The Second Great Awakening

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Second Great Awakening. The Second Great Awakening was a religious revival that occurred in the United States from the beginning of the late 18th century and lasted until the middle of the 19th centuryThe revivals encouraged people to return to God.Especially strong in the Northeast and in the Mid

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The Second Great Awakening

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1. The Second Great Awakening By: Renee Philson, Christine Gallarin, Helen Nguyen

2. Second Great Awakening The Second Great Awakening was a religious revival that occurred in the United States from the beginning of the late 18th century and lasted until the middle of the 19th century The revivals encouraged people to return to God. Especially strong in the Northeast and in the Midwest.

3. Causes of Second Great Awakening In the late 1700ís, Americans no longer regularly attended church services. Some people believed that God did not play an important role in everyday life. Others were to busy with making a living to have time to worship. Some people started to believe in Deism. Deism is the belief that God created the universe but did not intervene worldly affairs. This seemingly cold and indifferent God was not appealing to many people. The American Revolution detached churches from Government and weakened traditional forms of religious practice. The church had to reorganize religion for the people expanding westward .

4. Camp meetings Most religious revivals occurred as camp meetings, where hundreds to thousands of people would gather in a wilderness encampment for four days to a week. They engaged in spiritual exercises designed to promote religious fervor and conversions. These exercises included the singing of hymns, public confessions, renunciations of sin, personal witnesses to the workings of the spirit, collective prayer, and sermons. The first camp meeting occurred in south central Kentucky in June 1800. There, James McGready, a Presbyterian and two colleagues preached for three straight days. These gatherings not only provided an opportunity to hear the word of God, but also a place to speak and trade with fellow frontiersmen.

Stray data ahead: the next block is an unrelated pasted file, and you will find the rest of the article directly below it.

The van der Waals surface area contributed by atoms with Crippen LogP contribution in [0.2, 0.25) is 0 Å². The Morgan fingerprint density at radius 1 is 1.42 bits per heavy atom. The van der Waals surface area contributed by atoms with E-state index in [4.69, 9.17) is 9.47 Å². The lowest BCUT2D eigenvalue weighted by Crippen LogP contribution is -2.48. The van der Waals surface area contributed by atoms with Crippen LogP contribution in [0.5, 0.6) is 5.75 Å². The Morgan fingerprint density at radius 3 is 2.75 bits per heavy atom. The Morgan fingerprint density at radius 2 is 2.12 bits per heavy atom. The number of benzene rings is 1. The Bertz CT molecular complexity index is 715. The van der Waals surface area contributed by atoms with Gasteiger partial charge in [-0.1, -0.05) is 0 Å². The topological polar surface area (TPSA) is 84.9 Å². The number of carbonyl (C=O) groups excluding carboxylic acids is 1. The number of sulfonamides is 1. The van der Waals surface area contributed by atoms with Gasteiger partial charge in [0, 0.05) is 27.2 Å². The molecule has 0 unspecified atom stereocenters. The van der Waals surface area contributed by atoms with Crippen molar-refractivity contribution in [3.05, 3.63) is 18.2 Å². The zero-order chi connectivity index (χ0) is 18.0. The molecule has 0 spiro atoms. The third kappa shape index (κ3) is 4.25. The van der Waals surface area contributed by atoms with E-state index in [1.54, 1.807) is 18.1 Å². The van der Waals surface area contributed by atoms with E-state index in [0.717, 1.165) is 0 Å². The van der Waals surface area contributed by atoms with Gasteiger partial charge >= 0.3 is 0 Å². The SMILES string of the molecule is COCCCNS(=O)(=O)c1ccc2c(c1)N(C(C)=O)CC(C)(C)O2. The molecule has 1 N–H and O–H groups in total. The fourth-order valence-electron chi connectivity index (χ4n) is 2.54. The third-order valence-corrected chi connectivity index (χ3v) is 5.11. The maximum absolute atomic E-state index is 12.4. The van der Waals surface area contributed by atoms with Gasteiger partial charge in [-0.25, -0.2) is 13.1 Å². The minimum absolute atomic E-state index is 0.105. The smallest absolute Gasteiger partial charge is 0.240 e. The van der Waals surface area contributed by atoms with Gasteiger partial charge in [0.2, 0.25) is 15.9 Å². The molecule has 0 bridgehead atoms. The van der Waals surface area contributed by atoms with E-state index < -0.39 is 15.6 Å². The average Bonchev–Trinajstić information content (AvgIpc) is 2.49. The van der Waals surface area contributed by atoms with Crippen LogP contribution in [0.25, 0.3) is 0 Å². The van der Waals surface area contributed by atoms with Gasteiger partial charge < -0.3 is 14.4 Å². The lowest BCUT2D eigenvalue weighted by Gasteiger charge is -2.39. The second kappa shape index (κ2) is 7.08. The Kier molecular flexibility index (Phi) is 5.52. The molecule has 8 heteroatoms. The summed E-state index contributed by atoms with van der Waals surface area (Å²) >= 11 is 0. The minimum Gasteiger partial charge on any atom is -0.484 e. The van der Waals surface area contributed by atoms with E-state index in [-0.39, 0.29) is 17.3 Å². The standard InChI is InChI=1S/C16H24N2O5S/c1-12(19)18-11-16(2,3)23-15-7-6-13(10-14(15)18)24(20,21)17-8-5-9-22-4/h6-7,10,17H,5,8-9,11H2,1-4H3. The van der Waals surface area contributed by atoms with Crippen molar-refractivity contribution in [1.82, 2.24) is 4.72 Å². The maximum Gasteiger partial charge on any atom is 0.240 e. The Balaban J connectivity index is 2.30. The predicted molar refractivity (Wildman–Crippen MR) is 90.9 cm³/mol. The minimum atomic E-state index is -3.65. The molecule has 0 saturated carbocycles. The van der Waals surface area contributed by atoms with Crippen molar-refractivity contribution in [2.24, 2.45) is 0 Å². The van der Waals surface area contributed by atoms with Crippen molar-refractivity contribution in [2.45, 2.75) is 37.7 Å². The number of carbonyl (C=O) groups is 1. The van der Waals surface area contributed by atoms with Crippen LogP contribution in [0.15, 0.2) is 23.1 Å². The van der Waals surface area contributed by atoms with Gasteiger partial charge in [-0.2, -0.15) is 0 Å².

5. Charles Grandison Finney Charles G. Finney, an evangelist, believed that the Gospel not only saved people, but was also a means to reform society. He was a fervent abolitionist. Known for his innovations in preaching and religious meetings. - Having woman pray in public meetings of mixed gender. - Development of the ďanxious benchĒ (a place where those considering becoming Christians could come to receive prayer.) Also known for his use of extemporaneous preaching. (A style of preaching that was popular in the late 1800ís among Baptist, Methodist, Unitarian.)

6. Beliefs Focused on sin as a human action and emphasized the duty and ability to repent and stop sinning Evangelicals believed that they had the duty to prepare the way for Christís Second Coming by working to create the 1000 year reign of righteousness that would precede him. Believed could only know God by experiencing his living presence, not through reason. A saved person was expected to act in certain ways, like giving to missions, not drinking, and going to church. Sin was associated with selfishness. Faith was to be expressed in action

7. Conversion The core of nineteenth-century evangelicalism was the experience of conversion. A real, intensely emotional event which created a deep sense of humility and peace with an overwhelming sense of love towards God. The process: began with concern about the soulís state which caused people to question what they could do to be saved. This led to a state of spiritual anxiety, marked by the deep fear of eternal damnation, which grew to the realization that they were justly condemned for their sins and deserved eternal damnation. The moment of conversion was the moment of the renunciation of sin and surrender to the will of God. Created an active concern for those who remained unconverted.

8. Effects of Second Great Awakening Many educational institutions and overseas missions were launched. Social activism created abolition groups, temperance and suffrage societies, and others committed to prison reform, care for the handicapped, and the mentally ill. Attempts were made to limit alcohol consumption and to abolish slavery. Encouraged people to return to God and church attendance increased. Many new religious groups were born, like the Mormons. Baptists and Methodists found the greatest number of converts because they were able to appeal to the emotions.

9. Question What were the causes and effects of the Second Great Awakening? ?

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